Histamine enhances Rhinovirus C Binding in differentiated sinus epithelial culture
Sunday, March 5, 2017: 2:00 PM
Rooms B312-B313 (Georgia World Congress Center, Building B)
Amanda L Willis, MSc, ,
Rationale: Allergic rhinitis (AR) frequently co-occurs in individuals with chronic rhinosinusitis (CRS) and asthma. We recently reported that a SNP (rs6967330) in the cadherin-related family member 3 (CDHR3) gene previously associated with childhood asthma, was also highly associated with CRS in adults. The rs6967330 SNP is believed to increase rhinovirus-C (RV-C) binding in transduced cell lines. Infection with RV-C has been implicated in CRS and asthma exacerbations. We hypothesized that the addition of histamine to sinus air-liquid-interface (ALI) cultures with the rs6967330 SNP genotype would result in enhanced RV-C binding.

Methods: Sinus ALI cultures were derived from individuals with and without the rs6967330 SNP. Basolateral pre-treatment with histamine was performed in half of the cultures to permeabilize the cellular tight junctions and replicate AR. Cultures were infected apically with RVC-15-GFP or mock control. Viral replication was assessed at 4 and 48 hours post-infection by fluorescence microscopy and qRT-PCR.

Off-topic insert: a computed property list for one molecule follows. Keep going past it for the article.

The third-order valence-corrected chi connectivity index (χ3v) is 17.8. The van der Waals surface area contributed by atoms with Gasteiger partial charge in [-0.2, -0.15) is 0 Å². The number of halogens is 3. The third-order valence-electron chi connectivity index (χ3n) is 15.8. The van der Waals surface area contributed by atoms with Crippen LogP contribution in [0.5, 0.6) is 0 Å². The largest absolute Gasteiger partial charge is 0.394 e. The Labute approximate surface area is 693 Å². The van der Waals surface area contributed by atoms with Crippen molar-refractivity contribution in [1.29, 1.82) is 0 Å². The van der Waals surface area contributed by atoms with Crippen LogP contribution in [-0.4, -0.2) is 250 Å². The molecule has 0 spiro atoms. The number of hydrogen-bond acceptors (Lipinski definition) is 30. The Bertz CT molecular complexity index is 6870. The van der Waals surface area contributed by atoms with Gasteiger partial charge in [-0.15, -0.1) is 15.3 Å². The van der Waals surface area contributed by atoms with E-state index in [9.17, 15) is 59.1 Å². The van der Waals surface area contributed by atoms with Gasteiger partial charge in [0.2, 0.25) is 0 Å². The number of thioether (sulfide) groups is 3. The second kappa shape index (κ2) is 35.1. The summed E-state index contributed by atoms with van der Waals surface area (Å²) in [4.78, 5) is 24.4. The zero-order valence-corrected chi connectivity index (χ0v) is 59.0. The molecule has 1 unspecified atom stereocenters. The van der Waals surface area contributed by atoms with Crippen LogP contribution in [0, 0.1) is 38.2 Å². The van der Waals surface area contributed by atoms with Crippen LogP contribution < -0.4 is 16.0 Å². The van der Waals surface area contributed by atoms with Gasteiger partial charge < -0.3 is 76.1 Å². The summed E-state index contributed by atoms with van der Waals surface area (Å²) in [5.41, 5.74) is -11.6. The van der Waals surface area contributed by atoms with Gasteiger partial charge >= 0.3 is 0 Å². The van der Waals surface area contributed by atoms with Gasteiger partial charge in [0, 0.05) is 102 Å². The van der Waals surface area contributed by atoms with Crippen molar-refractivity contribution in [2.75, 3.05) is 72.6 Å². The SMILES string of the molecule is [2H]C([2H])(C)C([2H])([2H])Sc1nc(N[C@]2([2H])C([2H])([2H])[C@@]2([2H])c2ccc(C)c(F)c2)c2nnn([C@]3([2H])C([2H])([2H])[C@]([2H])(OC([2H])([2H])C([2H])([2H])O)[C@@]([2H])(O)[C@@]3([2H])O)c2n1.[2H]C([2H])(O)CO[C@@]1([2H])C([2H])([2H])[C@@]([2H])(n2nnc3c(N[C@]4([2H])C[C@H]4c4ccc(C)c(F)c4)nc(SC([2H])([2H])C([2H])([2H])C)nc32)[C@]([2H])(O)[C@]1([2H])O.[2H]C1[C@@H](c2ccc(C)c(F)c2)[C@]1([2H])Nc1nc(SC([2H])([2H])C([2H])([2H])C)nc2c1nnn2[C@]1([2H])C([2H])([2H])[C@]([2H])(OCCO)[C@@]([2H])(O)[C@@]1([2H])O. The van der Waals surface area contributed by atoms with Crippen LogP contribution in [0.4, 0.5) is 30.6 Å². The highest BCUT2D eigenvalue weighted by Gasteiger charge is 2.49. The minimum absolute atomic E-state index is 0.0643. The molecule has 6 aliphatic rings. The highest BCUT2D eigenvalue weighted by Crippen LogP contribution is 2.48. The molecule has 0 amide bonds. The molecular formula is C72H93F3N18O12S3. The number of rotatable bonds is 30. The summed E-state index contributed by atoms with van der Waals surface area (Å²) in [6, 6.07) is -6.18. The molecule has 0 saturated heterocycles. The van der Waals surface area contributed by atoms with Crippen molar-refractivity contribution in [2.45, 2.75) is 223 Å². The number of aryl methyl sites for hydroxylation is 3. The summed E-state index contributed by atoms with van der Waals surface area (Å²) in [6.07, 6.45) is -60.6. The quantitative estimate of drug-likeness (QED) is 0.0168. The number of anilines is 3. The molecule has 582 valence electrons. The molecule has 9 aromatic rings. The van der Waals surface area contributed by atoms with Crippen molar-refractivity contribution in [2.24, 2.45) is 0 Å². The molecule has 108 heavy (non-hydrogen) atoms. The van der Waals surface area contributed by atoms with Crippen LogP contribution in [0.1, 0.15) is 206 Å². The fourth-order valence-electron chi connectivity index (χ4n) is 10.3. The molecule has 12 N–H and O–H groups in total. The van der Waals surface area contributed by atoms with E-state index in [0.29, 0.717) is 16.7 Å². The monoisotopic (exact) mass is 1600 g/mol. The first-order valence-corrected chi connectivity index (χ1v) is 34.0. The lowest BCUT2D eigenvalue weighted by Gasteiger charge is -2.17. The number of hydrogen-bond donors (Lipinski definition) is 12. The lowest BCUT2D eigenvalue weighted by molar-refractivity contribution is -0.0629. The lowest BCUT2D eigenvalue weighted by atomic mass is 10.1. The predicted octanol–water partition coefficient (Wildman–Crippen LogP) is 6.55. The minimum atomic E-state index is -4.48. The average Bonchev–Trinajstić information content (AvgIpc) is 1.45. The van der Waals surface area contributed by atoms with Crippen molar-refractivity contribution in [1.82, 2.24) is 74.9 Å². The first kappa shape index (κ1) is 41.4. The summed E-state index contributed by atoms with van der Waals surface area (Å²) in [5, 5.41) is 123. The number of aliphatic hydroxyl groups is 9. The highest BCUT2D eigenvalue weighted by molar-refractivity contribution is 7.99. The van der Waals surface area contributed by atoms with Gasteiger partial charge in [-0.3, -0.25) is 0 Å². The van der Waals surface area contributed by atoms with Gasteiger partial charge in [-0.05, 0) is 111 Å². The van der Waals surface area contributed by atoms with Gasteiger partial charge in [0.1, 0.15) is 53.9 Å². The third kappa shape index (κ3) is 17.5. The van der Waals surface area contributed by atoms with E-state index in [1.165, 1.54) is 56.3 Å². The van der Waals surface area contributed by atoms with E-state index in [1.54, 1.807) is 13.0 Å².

Results: The presence of basolateral histamine increased initial viral binding 1.7-fold specifically in patients carrying the risk allele rs6967330. Histamine also resulted in higher levels of viral replication in all patient samples by 48 hours. These effects were independent of preexisting atopy in the donors.

Conclusions:  Activation of the histamine receptor has an additive effect on RV-C binding and replication in sinonasal epithelial cells; an effect enhanced in patients with the CDHR3 risk allele. Further studies will examine the mechanisms by which histamine and other allergic agonists enhance RV-C binding and what downstream inflammatory effects these changes may have.